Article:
Please check out this episode of the FlipNerd.com VIP Interview show, this time with Nav Athwal, Founder and CEO of RealtyShares. RealtyShares is a cutting edge crowd funding platform specifically for real estate investors. Unless you’ve been under a rock, you know that crowd funding for all sorts of startups and product launches has been hot in recent years, and it’s finally hit the real estate investing industry. Watch now to learn more!
Mike: Welcome to the FlipNerd.com podcast. This is your host, Mike Hambright, and on this show I will introduce you to VIPs in the real estate investing industry, as well as other interesting entrepreneurs whose stories and experiences can help you take your business to the next level. We have three new shows each week, which are available in the iTunes store or by visiting FlipNerd.com. So without further ado, let’s get started.
Hey this is Mike Hambright with FlipNerd.com back for another FlipNerd VIP interview show. Today my guest is Nav Athwal, who is the CEO and founder of RealtyShares.com. Realty Shares is a crowdsourcing, or crowdfunding, platform specifically for real estate investors. It’s an exciting space right now, a lot of talk about crowdfunding for real estate investing. And obviously, a lot of real estate investors are always looking for new ways to raise capital to run their business. Before we get started with our interview, let’s take a second to recognize our sponsors.
I’d like to take a moment and recognize our featured sponsors.
Advertisement: RealtyMogul.com is an online market place for real estate investing, connecting borrowers and capital from accredited and institutional investors. Get a rehab loan fast and close in as little as 10 days. Rates start as low as 9%.
We’d also like to thank National Real Estate Insurance Group, the nation’s leading provider of insurance to the residential real estate investor market. From individual properties to large scale investors, National Real Estate Insurance Group is ready to serve you.
Please note, the views and opinions expressed by the individuals in this program do not necessarily reflect those of FlipNerd.com or any of its partners, advertisers or affiliates. Please consult professionals before making any investment or tax decisions as real estate investing can be risky.
Nav: Thanks so much for having me, Mike. It’s a pleasure to be here.
Mike: Good. Good to have you. A hot topic right is crowdsourcing, specifically for real estate investors. And so you seem to be in an exciting space right now.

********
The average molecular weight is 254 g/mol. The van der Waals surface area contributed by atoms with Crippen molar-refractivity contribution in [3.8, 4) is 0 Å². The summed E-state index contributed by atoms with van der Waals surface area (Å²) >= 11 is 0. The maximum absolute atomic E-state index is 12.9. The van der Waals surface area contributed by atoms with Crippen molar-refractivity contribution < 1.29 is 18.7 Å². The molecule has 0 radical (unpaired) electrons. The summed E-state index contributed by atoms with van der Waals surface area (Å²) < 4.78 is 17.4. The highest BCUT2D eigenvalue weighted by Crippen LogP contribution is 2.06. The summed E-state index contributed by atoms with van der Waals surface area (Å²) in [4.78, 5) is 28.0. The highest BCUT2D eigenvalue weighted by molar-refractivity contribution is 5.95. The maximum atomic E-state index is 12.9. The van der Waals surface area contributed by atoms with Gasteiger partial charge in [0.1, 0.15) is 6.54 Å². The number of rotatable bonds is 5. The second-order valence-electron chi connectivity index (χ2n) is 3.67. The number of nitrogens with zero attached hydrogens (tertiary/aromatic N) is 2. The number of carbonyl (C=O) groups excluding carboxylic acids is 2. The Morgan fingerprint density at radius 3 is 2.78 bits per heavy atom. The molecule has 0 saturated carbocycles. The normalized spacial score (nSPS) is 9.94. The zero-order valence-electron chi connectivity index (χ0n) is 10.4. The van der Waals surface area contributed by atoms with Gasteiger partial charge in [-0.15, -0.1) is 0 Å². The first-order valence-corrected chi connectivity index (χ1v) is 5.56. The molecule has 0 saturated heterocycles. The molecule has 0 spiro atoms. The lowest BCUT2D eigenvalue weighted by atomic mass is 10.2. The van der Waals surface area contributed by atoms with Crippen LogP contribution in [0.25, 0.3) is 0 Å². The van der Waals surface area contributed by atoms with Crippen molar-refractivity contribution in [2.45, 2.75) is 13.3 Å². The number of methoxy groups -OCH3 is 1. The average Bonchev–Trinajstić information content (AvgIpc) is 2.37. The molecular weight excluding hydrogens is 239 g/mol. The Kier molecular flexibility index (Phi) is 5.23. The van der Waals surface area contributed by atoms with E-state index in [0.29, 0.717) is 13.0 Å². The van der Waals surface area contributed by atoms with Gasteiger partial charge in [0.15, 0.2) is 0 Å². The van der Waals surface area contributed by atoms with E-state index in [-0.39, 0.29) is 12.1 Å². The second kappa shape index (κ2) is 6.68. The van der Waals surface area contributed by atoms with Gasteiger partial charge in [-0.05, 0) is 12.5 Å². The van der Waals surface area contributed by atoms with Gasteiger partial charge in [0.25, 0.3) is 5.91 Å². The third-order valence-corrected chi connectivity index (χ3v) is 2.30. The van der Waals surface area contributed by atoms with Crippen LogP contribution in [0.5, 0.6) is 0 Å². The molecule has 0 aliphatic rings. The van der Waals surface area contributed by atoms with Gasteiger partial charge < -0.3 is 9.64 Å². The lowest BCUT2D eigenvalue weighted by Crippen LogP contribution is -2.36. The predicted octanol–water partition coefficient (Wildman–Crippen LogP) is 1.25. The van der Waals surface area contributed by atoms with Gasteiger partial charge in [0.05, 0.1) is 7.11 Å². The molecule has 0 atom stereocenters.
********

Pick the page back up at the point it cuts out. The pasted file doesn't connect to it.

Nav: No it is very exciting. It’s a very new industry and we’re very happy to be pioneers in the real estate vertical.
Mike: Yeah, I’d say the biggest issue that real estate investors face, really there’s a lot of issues we face, but the two main issues are finding deals and financing them. So, you seem to be in a great position if you guys can grow this thing.
Nav: No, yeah, there’s definitely demand. We have a two-sided marketplace. We help investors put money into real estate. We help those looking for good deals raise capital. It’s pretty hot on both sides, so there’s definitely demand there.
Mike: Great, great. Well, before we talk a lot about your company, why don’t you tell us a little bit about your background? How did you get started and what brought up to this point?
Nav: No, yeah, great. So before I founded Realty Shares, I actually worked as a real estate attorney for three and a half years. I was in San Francisco, worked for a pretty big law firm, represented some really big international clients, including Archstone, AvalonBay, some big apartment developers, [related] America. Really helped them get approvals and entitlements for some of their larger projects in the bay area, including a 600 unit mix-use apartment building as well as a few other three, 400 unit buildings. So that’s what I did right before Realty Shares, represented these big clients on big real estate deals. And then before that, I actually was a real estate broker. So I helped close transactions. So I went from helping people buy homes in small office buildings to helping billion dollar corporations get major entitlements for big projects in and around the bay area.
Mike: Okay, okay. And I have some friends that know some other folks that have been in positions where they’re raising money for large international firms or huge funds to buy properties and I assume in all of that that you were doing, you started to recognize that, “Hey, maybe there’s a bigger opportunity for me here.” When you start to learn the ropes of how to raise money, I assume that something ticked off in your head there and got the wheels turning.
Nav: Yeah, no, I decided to quit my six-figure job to focus on eating ramen and building a company. And one of the reasons is exactly what you said. When you’re working so close to the industry, you realize that there is this access issue, that these big institutional clients are coming into these deals, but if you’re an average investor, you want to put money into real estate, you have very few ways to do so. You could invest in a